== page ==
When the City of Lansing told Cynthia Morrill she had to clean the ice and snow off her sidewalk, last Winter, she thought she did the right thing.
"I have two small children, so I had to leave them inside and run out and clear the sidewalk off as quickly as I could," she said. "There was a strip, maybe two or three inches wide that I didn't get to."
As it turns out, it wasn't enough. A Lansing crew later came by and cleaned up the remaining snow and ice. After assessing the amount of work done, the city says Morrill owes $176 in clean-up fees.
"It's frustrating," said Morrill.
Morrill isn't the only one frustrated. In total, 28 homes and businesses were flagged for not removing snow and ice and face fees of anywhere between $124 and $228, depending on how much work was done.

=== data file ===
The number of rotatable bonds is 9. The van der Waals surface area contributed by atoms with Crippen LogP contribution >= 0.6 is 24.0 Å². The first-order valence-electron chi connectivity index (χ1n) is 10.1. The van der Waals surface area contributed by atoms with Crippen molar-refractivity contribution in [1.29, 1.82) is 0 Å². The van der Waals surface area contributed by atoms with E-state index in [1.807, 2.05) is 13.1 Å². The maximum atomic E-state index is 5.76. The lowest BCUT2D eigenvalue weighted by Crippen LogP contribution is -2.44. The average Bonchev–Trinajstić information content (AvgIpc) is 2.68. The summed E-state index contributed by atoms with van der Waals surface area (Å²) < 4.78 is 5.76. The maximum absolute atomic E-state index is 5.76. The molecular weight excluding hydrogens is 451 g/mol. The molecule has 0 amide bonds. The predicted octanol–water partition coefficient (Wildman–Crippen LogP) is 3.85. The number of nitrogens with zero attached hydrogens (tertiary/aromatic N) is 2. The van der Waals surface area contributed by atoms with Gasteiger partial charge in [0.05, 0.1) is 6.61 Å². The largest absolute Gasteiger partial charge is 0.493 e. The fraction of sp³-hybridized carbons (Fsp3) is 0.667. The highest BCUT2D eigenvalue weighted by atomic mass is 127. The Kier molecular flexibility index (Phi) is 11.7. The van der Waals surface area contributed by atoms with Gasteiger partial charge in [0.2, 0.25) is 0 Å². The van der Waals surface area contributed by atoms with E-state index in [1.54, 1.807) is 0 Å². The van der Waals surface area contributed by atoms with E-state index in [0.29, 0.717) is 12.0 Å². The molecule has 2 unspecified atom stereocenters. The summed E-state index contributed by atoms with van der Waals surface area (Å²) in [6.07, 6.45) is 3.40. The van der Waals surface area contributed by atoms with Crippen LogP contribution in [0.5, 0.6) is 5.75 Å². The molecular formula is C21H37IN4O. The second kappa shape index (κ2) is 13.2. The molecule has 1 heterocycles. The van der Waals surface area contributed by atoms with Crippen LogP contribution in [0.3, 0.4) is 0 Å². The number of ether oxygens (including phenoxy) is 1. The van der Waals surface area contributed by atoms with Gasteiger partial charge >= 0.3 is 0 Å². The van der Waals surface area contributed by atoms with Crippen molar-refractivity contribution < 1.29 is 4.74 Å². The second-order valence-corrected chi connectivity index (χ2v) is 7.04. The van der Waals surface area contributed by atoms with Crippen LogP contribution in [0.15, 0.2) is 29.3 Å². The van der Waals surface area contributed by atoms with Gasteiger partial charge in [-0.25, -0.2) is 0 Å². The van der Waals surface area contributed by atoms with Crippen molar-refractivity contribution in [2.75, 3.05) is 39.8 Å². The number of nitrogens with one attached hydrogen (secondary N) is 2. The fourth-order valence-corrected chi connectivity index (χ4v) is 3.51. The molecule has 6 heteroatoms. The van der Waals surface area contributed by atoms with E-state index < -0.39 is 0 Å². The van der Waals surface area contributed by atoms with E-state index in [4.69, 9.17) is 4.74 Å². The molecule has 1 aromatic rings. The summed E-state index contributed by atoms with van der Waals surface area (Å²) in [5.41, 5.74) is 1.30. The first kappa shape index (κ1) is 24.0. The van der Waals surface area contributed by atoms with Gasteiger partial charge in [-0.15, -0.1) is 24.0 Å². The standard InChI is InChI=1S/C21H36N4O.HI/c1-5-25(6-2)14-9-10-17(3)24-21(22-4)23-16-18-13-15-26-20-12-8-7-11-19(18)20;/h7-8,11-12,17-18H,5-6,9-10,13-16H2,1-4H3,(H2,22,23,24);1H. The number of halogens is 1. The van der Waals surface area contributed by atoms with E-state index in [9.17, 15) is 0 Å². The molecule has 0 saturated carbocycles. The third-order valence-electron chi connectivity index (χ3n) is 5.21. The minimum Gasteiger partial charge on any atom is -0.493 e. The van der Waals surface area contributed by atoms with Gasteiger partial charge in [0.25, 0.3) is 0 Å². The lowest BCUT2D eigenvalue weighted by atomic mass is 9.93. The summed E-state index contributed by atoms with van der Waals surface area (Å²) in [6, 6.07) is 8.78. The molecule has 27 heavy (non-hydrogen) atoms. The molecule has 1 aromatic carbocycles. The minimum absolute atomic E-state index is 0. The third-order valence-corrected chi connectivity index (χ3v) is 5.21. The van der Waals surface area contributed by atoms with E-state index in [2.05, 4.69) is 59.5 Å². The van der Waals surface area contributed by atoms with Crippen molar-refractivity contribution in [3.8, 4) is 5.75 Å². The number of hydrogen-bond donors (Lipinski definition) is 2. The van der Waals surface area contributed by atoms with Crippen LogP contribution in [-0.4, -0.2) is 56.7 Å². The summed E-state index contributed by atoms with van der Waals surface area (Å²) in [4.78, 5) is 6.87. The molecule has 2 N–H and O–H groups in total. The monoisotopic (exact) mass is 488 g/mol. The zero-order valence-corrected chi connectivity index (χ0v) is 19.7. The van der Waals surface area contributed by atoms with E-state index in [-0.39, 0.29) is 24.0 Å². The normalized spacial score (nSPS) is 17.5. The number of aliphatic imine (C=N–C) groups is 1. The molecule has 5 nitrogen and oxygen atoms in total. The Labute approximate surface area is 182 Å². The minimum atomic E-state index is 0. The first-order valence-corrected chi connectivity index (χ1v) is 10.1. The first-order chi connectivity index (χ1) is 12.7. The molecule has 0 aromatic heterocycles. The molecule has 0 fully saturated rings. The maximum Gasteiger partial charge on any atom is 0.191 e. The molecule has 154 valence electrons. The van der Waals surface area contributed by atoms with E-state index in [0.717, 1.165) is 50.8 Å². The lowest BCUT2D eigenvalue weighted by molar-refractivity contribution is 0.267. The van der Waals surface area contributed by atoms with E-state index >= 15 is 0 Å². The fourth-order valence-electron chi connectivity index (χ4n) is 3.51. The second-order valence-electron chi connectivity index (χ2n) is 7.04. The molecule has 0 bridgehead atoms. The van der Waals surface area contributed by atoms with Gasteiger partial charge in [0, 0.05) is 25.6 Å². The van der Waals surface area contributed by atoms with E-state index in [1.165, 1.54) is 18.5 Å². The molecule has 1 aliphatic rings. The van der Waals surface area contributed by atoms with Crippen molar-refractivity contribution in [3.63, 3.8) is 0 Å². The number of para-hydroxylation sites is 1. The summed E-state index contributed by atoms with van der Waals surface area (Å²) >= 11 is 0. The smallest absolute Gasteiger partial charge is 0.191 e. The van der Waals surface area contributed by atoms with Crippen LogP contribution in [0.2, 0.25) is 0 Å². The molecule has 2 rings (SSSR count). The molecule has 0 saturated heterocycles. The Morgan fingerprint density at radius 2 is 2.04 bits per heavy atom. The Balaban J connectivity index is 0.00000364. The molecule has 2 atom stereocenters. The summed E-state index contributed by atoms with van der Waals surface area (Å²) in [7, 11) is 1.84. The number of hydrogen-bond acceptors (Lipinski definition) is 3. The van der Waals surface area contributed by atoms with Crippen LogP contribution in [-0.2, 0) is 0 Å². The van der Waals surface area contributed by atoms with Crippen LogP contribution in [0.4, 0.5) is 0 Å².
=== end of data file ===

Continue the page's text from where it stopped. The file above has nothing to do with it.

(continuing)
"This is actually following through in our promise that we're going to do our part in ensuring a safe city," said Lansing Chief Operations Officer, Chad Gamble.
According to Gamble, the fees are part of a second-year ordinance that allows the city to clear snow and ice off of sidewalks, if property owners don't do it themselves.
The fees act as a way to reimburse the city for the work.
"We want to make sure that people know if they don't do their job as a citizen and a local business to clear the snow in front of their business or house, then we will come and clear it," said Gamble.
Before anyone is billed, the Lansing City Council has to approve the fees. At a Monday public hearing, some claimed the city never came out and cleaned the sidewalk. Public Service Committee Chair Derrick Quinney says concerns can be brought to a committee meeting on August 7th at 1:15 p.m.
"We'll take their concerns into consideration and address them accordingly," said Quinney.
After the Public Service Committee meeting, the city council will vote on the fees.